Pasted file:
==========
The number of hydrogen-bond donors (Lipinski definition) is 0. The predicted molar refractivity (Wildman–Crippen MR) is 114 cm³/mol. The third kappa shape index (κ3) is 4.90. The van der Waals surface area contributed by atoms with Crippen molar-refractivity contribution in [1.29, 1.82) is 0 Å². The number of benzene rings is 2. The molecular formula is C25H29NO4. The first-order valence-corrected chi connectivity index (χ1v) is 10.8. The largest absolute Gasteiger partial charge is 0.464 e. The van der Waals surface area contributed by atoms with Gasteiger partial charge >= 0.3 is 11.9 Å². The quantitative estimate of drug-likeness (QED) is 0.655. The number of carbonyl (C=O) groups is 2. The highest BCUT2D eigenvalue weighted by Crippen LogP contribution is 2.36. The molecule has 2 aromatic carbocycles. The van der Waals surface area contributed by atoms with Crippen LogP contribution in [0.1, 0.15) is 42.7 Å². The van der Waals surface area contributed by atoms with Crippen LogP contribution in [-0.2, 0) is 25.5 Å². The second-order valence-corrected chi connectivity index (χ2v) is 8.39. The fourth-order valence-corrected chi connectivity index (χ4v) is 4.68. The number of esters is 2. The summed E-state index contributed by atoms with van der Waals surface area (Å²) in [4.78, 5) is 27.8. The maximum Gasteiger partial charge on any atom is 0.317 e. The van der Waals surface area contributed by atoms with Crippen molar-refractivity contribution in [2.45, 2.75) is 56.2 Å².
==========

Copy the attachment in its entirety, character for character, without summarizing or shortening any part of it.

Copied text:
The number of hydrogen-bond donors (Lipinski definition) is 0. The predicted molar refractivity (Wildman–Crippen MR) is 114 cm³/mol. The third kappa shape index (κ3) is 4.90. The van der Waals surface area contributed by atoms with Crippen molar-refractivity contribution in [1.29, 1.82) is 0 Å². The number of benzene rings is 2. The molecular formula is C25H29NO4. The first-order valence-corrected chi connectivity index (χ1v) is 10.8. The largest absolute Gasteiger partial charge is 0.464 e. The van der Waals surface area contributed by atoms with Gasteiger partial charge >= 0.3 is 11.9 Å². The quantitative estimate of drug-likeness (QED) is 0.655. The number of carbonyl (C=O) groups is 2. The highest BCUT2D eigenvalue weighted by Crippen LogP contribution is 2.36. The molecule has 2 aromatic carbocycles. The van der Waals surface area contributed by atoms with Crippen LogP contribution in [0.1, 0.15) is 42.7 Å². The van der Waals surface area contributed by atoms with Crippen LogP contribution in [-0.2, 0) is 25.5 Å². The second-order valence-corrected chi connectivity index (χ2v) is 8.39. The fourth-order valence-corrected chi connectivity index (χ4v) is 4.68. The number of esters is 2. The summed E-state index contributed by atoms with van der Waals surface area (Å²) in [4.78, 5) is 27.8. The maximum Gasteiger partial charge on any atom is 0.317 e. The van der Waals surface area contributed by atoms with Crippen molar-refractivity contribution in [2.45, 2.75) is 56.2 Å².